Moving With Mary's Song
Believe it or not, today is the only Sunday in the entire church calendar, where the Christian church puts its focus on Mary, Jesus's mother. And I always find that so surprising, because I think Mary is so important, not just in the life of Jesus, but in our own spiritual lives as well.
And yet we very rarely hear stories about Mary in our lectionary readings on Sunday, do we? And the reason for that is that Mary is only mentioned in the Bible four times. That said, Mary is mentioned more in the Quran, the holy book of Islam, than she is in the Bible. Muslims have a great reverence for Mary, more so than most Christians do today.
Most Christians today only think about Mary at Christmas when they put out their nativity sets. The rest of the year they forget about her. And I've told you before, I think I know the reason why. I think many Christians today think Mary is just for Catholics.
I think many Christians today are wary of Mary.
Or at least they're wary of the Catholics’ devotion to Mary, which I think many Christians feel overshadows Jesus, or borders on idolatry.
Now, many of you know that I grew up Catholic. And as a young man, I entered a Catholic monastery. I was a Catholic monk. And the order that I joined is known as the Marist brothers. It's a group of religious men who are devoted to Mary. And the motto of the Maris brothers in Latin is “Ad Jesum per Mariam,” which means to Jesus through Mary.
And every morning and evening, in the monastery, we would gather in the chapel, and we would say prayers, and sing chants to Mary, who was our gateway to Jesus.
Although I'm no longer a Catholic monk, although I'm no longer a Catholic, I still have a very great devotion to Mary, not just at Christmas, but throughout the year. To me, she symbolizes the face of the Divine Mother, the birther of the cosmos, the one that gave birth to the light of the world, and who continues to make all things new.
For centuries now, our Christian Church and our world has been dominated by the masculine voice, and we need the feminine voice, now more than ever. The contemporary Christian writer Rob Bell says in one of his books, What We Talk About When We Talk About God, that when the female voice is stifled and repressed, the entire community can easily find itself cut off from the divine feminine, depriving themselves of the full image of God.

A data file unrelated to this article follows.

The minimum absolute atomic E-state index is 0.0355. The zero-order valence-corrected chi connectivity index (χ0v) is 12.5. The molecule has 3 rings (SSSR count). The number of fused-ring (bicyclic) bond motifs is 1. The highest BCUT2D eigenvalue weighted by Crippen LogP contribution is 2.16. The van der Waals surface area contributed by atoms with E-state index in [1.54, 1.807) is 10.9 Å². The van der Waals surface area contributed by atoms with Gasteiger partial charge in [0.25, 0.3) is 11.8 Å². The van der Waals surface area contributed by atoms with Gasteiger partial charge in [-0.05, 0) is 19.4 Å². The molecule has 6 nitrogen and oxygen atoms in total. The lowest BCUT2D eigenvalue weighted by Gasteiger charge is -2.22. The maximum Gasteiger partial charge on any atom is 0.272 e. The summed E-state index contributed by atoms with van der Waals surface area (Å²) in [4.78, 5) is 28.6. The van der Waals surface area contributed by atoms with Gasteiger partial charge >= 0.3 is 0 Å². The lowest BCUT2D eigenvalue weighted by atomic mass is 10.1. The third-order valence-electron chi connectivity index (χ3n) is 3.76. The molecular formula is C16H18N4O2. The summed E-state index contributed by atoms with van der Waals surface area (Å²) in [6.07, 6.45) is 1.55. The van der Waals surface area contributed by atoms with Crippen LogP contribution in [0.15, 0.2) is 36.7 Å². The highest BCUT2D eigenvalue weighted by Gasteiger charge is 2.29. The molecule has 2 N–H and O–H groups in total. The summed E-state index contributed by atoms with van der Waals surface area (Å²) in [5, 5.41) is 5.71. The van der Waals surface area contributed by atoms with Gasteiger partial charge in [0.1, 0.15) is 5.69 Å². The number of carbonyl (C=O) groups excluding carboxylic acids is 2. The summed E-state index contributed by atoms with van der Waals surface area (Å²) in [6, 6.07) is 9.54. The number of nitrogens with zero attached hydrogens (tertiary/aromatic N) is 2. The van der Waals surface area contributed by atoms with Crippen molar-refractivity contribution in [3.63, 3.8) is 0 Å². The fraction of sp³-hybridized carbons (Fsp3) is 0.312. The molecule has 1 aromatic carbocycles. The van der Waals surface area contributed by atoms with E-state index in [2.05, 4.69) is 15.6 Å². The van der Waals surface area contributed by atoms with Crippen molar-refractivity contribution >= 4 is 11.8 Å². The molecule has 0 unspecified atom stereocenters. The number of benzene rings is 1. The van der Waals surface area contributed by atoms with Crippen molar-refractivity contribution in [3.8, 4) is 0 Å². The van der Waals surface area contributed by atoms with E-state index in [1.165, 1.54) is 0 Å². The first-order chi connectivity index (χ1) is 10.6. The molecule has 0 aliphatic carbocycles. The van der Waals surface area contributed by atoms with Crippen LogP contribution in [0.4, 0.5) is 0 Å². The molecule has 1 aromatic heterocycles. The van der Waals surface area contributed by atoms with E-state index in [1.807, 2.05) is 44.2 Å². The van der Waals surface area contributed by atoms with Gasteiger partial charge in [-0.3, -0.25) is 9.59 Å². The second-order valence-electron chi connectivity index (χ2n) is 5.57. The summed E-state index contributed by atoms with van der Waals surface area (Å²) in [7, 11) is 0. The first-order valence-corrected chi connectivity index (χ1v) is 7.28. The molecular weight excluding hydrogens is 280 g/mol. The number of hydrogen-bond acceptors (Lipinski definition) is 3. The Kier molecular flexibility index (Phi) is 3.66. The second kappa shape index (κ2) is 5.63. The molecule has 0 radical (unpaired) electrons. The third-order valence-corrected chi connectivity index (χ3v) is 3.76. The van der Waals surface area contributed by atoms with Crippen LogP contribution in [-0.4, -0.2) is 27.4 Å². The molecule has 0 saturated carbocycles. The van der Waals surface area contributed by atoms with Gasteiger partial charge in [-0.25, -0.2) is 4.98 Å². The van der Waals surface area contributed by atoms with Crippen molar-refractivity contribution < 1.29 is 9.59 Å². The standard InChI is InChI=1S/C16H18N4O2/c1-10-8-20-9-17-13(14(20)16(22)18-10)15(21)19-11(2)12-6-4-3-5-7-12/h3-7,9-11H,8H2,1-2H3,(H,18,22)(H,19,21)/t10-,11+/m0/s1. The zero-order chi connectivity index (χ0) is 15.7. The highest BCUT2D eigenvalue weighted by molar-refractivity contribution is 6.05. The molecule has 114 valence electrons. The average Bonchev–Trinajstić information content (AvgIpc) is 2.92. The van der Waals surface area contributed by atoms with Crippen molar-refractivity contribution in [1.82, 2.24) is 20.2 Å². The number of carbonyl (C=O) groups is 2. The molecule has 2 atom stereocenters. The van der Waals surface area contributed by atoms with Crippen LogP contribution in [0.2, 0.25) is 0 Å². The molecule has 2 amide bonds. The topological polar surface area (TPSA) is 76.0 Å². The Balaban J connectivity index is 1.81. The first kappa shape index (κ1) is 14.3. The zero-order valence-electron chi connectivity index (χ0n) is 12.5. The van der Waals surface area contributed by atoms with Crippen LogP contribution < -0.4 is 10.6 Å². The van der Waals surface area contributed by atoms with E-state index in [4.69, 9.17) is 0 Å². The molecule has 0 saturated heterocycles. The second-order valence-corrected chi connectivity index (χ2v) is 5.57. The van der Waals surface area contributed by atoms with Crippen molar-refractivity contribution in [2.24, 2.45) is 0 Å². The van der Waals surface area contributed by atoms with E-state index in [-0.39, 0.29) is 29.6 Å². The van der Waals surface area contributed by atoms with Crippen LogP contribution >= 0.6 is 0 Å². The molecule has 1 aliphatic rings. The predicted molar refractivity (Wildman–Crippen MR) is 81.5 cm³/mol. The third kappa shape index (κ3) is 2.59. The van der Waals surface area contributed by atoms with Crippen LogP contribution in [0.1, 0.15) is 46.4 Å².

The full image of God, my friends, is both masculine and feminine. God is both father and mother. And that's why I am so grateful for Mary in my life, because to me, she represents that Divine Mother that divine feminine aspect of God.
Now, who was the real Mary? Well, we tend to think of her as that meek and mild handmaid, that passive, perfect virgin. And that, of course, is all a myth. The real Mary was bold and brave and courageous, and radical. You know, in the time and place where Mary lived, she was at the lowest level of society. She was a woman, she was poor, she was Jewish, and she was an unwed pregnant teenager. So she was outcast. She was marginalized. She didn't have a voice.
But God purposely chose her of all the people in the world to give birth to the light. And in our reading this morning, we heard Mary’s famous prayer of praise to God which is known as the Magnificat.
Now we tend to think that the Magnificat is just this pretty little innocuous love song that Mary sings to God. But as we heard in our Words of Integration and Guidance this morning, which Kathleen read for us, from the Reverend Dawn Hutchings, that the Magnificat is actually a subversive song of resistance.
It's actually a manifesto of liberation and revolution. It's kind of Mary's protest song, if you will, announcing that a New World Order is on its way, that change is coming. In it Mary says, God has looked with favor upon me, a lowly person. From now on all generations are going to call people like us blessed because God has taken the mighty and pulled them down from their thrones and has lifted up the lowly. God’s filled the hungry with good things, and the rich he has sent away empty.
Mary is proclaiming a new world order where the last will be first and where the first will be last. And you can see why that would be so threatening to people in positions of power. That's why the Magnificat was banned for centuries, all the way up to the 20th century. You know, during the British rule of India, it was forbidden to sing the Magnificat at church. The same was true in Argentina during the reign of Juan Perón. It was forbidden to read the Magnificat aloud. And the same was true in the 1980s. In Guatemala, the Guatemalan government thought the Magnificat was stirring up the impoverished masses. Because really what Mary's saying here is change is coming. A revolution is coming.
That's why I see the spirit of Mary so alive today in young women leaders in our world, many of them teenagers like Mary was. I see it in the climate change activist Greta Thunberg. I see it in Malala Yousafzai, the Nobel Prize winning Pakistani activist for women's rights. I see it in Emma Gonzalez, the Parkland High School student who has become a gun control activist and advocate. I see the spirit of Mary alive in women in recent years, who have spoken out against men in power with the Me Too and the Time’s Up movements. And I see the spirit of Mary alive in those migrant mothers, those refugee mothers like Mary, herself a refugee, who have traveled great distances with their children, fleeing oppressive regimes in to find refuge. Now one of our friends, the Christian writer, Ryan Kuja, the author of the book “From the Inside Out,” he recently translated the Magnificat into more contemporary language. And I'd like to read to you what he came up with.